BEIJING -- Some Americans plan to leave China after the U.S. government advised about a spreading virus outbreak, but many others are staying.
The State Department issued a travel advisory Friday saying Americans in China “should consider departing.” That followed the evacuation earlier this week of about 200 Americans from Wuhan, the locked-down city at the center of the outbreak. A second flight is planned next week.
In addition to tourists, tens of thousands of Americans live and work in China in business and teaching. Some have been in the country for decades.
Dickey, a kindergarten teacher, said he is “really scared” and trying to arrange for his 8-year-old daughter and ex-wife to leave Wuhan for the United States.
He lives in Changsha, about 400 kilometers (250 miles) south of Wuhan.
“In 10 years living here in China, I’ve never seen anything like this, not even close,” he said. “The fact that our governments are taking such drastic and dire measures right now really tells me that the situation is probably worse than what we’ve been led to believe, or what the numbers would indicate.”
He spoke from a train as he returned from Beijing, where he had come to get his daughter an emergency passport so she and his ex-wife can get on an upcoming U.S. government-chartered evacuation flight from Wuhan.
He planned to stay in China with his Chinese girlfriend. “If I leave, she’s going to be all alone in a city that’s not her hometown, so if I left her right now that would be a really terrible thing to do,” he said. “I couldn’t do that to her.”
Iacampo. who has lived in China for two years, said she has no plans to leave and is more worried about the flu.
“I’m honestly more concerned with traveling than with being here,” the 25-year-old kindergarten teacher said. “Looking at the numbers, especially compared to things like the flu that put me in danger, I’m not especially concerned.”
The Arkansas native said her school in Beijing has postponed reopening after the Lunar New Year holiday by a week to Feb. 10 and friends are less willing to go out.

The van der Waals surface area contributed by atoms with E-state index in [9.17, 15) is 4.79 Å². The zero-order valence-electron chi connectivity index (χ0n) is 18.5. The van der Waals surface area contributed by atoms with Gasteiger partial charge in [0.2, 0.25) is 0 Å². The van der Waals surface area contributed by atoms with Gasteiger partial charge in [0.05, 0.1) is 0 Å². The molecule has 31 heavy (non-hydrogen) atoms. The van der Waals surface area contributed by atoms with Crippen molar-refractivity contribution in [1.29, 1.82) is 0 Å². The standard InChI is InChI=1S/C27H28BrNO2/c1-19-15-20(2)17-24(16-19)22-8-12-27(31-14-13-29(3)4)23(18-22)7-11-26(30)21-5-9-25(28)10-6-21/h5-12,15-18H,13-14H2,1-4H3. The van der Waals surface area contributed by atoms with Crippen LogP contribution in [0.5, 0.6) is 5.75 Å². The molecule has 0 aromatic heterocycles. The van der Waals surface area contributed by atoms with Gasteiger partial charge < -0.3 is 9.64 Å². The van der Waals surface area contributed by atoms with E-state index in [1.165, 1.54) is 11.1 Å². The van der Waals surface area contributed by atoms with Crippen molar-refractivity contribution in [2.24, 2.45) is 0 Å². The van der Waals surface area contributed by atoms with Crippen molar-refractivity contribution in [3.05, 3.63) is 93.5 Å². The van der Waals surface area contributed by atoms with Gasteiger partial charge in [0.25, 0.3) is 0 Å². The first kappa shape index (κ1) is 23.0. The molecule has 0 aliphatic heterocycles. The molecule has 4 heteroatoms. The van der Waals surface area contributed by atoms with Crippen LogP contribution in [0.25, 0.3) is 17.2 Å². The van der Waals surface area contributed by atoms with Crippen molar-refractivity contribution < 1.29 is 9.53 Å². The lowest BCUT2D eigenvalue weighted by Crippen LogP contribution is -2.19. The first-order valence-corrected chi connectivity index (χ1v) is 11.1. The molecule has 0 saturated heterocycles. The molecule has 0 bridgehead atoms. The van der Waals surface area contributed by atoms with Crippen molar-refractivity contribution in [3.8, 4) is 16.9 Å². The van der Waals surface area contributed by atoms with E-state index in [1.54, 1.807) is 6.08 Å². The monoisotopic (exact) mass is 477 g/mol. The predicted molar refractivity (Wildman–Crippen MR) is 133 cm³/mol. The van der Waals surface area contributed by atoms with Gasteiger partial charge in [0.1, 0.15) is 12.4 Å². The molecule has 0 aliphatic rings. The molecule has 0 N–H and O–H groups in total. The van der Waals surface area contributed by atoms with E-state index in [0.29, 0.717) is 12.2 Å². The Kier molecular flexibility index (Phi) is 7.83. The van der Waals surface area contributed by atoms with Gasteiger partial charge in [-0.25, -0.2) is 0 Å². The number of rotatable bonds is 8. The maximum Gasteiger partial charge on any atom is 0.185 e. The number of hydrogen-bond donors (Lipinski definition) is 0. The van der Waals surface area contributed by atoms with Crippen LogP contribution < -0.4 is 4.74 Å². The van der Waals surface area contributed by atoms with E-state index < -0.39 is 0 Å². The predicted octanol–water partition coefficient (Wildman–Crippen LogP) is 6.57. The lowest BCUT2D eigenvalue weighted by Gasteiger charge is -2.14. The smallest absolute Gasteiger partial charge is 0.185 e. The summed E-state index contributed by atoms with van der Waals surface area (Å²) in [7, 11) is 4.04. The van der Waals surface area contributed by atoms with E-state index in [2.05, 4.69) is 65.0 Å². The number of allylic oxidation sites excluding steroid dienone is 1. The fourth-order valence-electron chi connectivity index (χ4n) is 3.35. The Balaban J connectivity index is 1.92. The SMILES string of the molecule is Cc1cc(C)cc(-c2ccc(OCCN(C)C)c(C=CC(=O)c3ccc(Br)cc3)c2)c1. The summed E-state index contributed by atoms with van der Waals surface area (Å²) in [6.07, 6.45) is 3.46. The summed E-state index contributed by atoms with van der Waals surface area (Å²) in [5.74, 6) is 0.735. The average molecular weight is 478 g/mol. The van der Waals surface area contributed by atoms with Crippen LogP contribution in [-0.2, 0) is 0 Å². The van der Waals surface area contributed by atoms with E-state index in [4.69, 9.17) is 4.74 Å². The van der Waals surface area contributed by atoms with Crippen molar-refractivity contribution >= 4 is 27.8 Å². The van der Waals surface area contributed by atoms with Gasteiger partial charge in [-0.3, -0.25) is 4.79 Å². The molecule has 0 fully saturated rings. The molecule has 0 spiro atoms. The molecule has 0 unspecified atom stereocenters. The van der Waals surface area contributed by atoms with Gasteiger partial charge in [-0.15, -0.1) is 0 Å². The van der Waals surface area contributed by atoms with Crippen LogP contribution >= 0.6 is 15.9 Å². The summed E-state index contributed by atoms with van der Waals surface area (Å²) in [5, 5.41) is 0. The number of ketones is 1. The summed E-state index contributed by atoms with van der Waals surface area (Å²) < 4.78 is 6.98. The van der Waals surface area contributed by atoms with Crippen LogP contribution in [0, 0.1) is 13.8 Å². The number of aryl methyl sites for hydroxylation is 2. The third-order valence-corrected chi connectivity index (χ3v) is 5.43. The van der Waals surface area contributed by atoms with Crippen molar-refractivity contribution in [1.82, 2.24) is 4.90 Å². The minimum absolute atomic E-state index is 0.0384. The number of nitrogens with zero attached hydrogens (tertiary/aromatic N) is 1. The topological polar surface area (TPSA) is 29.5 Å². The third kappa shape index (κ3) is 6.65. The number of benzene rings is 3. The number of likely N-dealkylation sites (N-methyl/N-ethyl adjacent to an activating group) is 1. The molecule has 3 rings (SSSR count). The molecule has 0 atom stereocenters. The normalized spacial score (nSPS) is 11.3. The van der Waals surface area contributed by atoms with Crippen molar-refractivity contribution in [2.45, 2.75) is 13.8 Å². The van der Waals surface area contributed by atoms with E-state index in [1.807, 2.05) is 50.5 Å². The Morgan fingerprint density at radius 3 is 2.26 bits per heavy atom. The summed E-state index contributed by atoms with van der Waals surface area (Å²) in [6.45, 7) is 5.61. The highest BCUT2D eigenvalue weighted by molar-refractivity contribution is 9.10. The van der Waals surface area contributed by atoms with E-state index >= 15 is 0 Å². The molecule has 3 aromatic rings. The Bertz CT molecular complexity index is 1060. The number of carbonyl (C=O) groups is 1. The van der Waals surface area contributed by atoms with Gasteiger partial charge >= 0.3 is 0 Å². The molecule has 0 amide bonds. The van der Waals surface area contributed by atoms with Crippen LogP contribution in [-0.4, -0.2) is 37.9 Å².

“I’m wearing masks out and about,” she said. “But generally speaking my daily life hasn’t had to change.”
Wester, a businessman who has lived in China for 19 years, is staying in Beijing and “self-quarantining myself,” which feels safer than facing airports crowded with strangers.
“I can control my own behavior,” he said. “I can’t vouch for everyone who is standing in all those lines that they are not being irresponsible.”
Wester is chief executive of True Run Media, an advertising company that produces magazines, websites and events in Beijing and Shanghai.
He and his wife are staying home with their 12-year-old daughter. Her school is closed but she is keeping busy writing blog entries for his company, including a series on meals that can be made with three basic ingredients.
Wester, who lived in China during the 2002-03 SARS outbreak, has organized a group for Americans on China's popular WeChat messaging service to try to dispel false information and calm fears.
“I’ve been reading about this and trying to calm people down,” he said. “It feels like a full-time job.”
Layman said she and her husband have no plans to leave.
The couple are showing her sister, who is visiting from the United States, around Beijing. They bicycled in the city and went to Tiananmen Square and brew pubs.
“We haven’t been quarantining ourselves, but we are taking precautions like washing our hands and wearing masks,” said Layman, who has been a teacher in Beijing since mid-2018.
Raymond, from Portland, Oregon, is wavering.
“I’m trying to not spread or get into a state of panic,” said Raymond, 28. “But I don't know if the severity is such that I should either leave or stay put and hunker down in my apartment.”
Raymond, who has lived in Beijing for four years and teaches drama at a school, is reluctant to give up friends and work connections. He said he has stayed indoors for a week, going out only to buy food.
“I have family back in the States and they’re all urging me to leave China now,” said Raymond. “I almost bought a plane ticket yesterday. So I really am teetering on the edge.”
Flanagan, a school counselor in China since 2011, is in the United States and has no plans to return soon.
Almost all the passengers were wearing masks when she flew out of Shanghai on Jan. 25 and, when one passenger sneezed, “everyone gave her death-stares,” she said.
Flanagan, 36, is working remotely with her students to prepare for English proficiency exams, though they have been canceled because of the outbreak.
“This is probably going to be a while,” she said.